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GPs' use of sick notes under scrutiny

By Lilian Anekwe

GPs take widely varying approaches to sickness certification with few having received any formal training on how long people should be signed off work, a new study reveals.

A questionnaire survey of 113 GPs found only 36% were aware of Department of Work and Pensions' guidelines on sickness certification, and only 20% had ever used them.

Researchers asked questions on three case vignettes in the DWP's guidance: a 28-year-old computer technician who had undergone an uncomplicated laparoscopic hernia repair, a 42-year-old female who had undergone an uncomplicated hysterectomy and a 49-year-old man who had experienced a myocardial infarction.

Just 43% of GPs assigned the correct period of one or two weeks sick leave for hernia, 18% gave the recommended period of seven weeks absence following hysterectomy and 52% of GPs correctly recommended four to six weeks sick leave following an MI.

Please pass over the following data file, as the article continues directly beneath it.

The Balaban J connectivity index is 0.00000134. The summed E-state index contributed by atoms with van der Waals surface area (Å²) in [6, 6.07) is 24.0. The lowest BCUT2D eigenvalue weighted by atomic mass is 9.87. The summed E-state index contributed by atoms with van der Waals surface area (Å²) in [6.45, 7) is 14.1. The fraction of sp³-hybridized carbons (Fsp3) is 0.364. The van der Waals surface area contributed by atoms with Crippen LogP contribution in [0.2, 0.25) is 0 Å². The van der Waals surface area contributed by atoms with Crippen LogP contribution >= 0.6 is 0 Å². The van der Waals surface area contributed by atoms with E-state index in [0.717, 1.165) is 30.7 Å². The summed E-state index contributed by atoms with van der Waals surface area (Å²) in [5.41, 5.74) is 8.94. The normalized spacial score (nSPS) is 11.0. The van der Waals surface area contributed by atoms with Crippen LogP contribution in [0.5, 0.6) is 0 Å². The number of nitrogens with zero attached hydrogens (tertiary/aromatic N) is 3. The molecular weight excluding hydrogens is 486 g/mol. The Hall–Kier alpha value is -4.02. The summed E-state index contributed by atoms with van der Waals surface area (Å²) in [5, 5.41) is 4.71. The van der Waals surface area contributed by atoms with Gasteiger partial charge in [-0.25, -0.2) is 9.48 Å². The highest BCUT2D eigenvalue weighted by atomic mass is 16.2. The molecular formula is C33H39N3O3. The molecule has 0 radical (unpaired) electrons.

Only just over a third of GPs had ever received any formal training in sickness certification, and of those that had, the average length of training was a mere four hours and only six hours in occupational health medicine.

Dame Carol Black's review of sickness certification in November last year recommended GPs offer patients ‘fit notes', stating whether or not they are fit to work and which kinds of tasks they are able to perform.

But a Londonwide LMCs poll last week found few GPs had been offered training on how to award fit notes.

Dr Richard Roope, a GP in Fareham, Hampshire who led the new study, said closer monitoring of fit notes through GP computer systems could improve standards.

‘It would not be a huge burden to set a new QOF target to record the patient's occupation, which would have the advantage of encouraging GPs to start thinking about the interactions between work and health.'

The study is published online the journal Occupational Medicine.

The survey questions GPs' use of sick notes The survey questions GPs' use of sick notes

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